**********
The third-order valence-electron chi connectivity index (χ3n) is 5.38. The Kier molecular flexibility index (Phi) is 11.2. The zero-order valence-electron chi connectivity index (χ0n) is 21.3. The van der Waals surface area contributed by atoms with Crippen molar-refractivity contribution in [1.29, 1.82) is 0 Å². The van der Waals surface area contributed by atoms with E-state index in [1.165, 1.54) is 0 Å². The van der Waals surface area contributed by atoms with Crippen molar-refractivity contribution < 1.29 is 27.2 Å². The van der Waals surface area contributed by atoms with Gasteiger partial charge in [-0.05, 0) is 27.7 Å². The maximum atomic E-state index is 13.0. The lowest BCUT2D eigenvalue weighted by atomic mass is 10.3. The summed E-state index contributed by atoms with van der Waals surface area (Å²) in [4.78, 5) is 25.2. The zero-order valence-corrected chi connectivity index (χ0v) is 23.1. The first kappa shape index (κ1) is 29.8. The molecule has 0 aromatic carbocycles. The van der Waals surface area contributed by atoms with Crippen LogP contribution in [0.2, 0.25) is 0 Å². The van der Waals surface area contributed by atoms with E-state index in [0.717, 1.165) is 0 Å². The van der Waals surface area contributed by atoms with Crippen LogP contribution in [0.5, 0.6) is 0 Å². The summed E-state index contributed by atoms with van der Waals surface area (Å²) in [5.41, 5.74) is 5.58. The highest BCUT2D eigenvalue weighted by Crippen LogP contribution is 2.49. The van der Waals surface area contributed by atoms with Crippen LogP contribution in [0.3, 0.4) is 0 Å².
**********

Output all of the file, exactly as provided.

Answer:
The third-order valence-electron chi connectivity index (χ3n) is 5.38. The Kier molecular flexibility index (Phi) is 11.2. The zero-order valence-electron chi connectivity index (χ0n) is 21.3. The van der Waals surface area contributed by atoms with Crippen molar-refractivity contribution in [1.29, 1.82) is 0 Å². The van der Waals surface area contributed by atoms with E-state index in [1.165, 1.54) is 0 Å². The van der Waals surface area contributed by atoms with Crippen molar-refractivity contribution < 1.29 is 27.2 Å². The van der Waals surface area contributed by atoms with Gasteiger partial charge in [-0.05, 0) is 27.7 Å². The maximum atomic E-state index is 13.0. The lowest BCUT2D eigenvalue weighted by atomic mass is 10.3. The summed E-state index contributed by atoms with van der Waals surface area (Å²) in [4.78, 5) is 25.2. The zero-order valence-corrected chi connectivity index (χ0v) is 23.1. The first kappa shape index (κ1) is 29.8. The molecule has 0 aromatic carbocycles. The van der Waals surface area contributed by atoms with Crippen LogP contribution in [0.2, 0.25) is 0 Å². The van der Waals surface area contributed by atoms with E-state index in [0.717, 1.165) is 0 Å². The van der Waals surface area contributed by atoms with Crippen LogP contribution in [0.5, 0.6) is 0 Å². The summed E-state index contributed by atoms with van der Waals surface area (Å²) in [5.41, 5.74) is 5.58. The highest BCUT2D eigenvalue weighted by Crippen LogP contribution is 2.49. The van der Waals surface area contributed by atoms with Crippen LogP contribution in [0.3, 0.4) is 0 Å².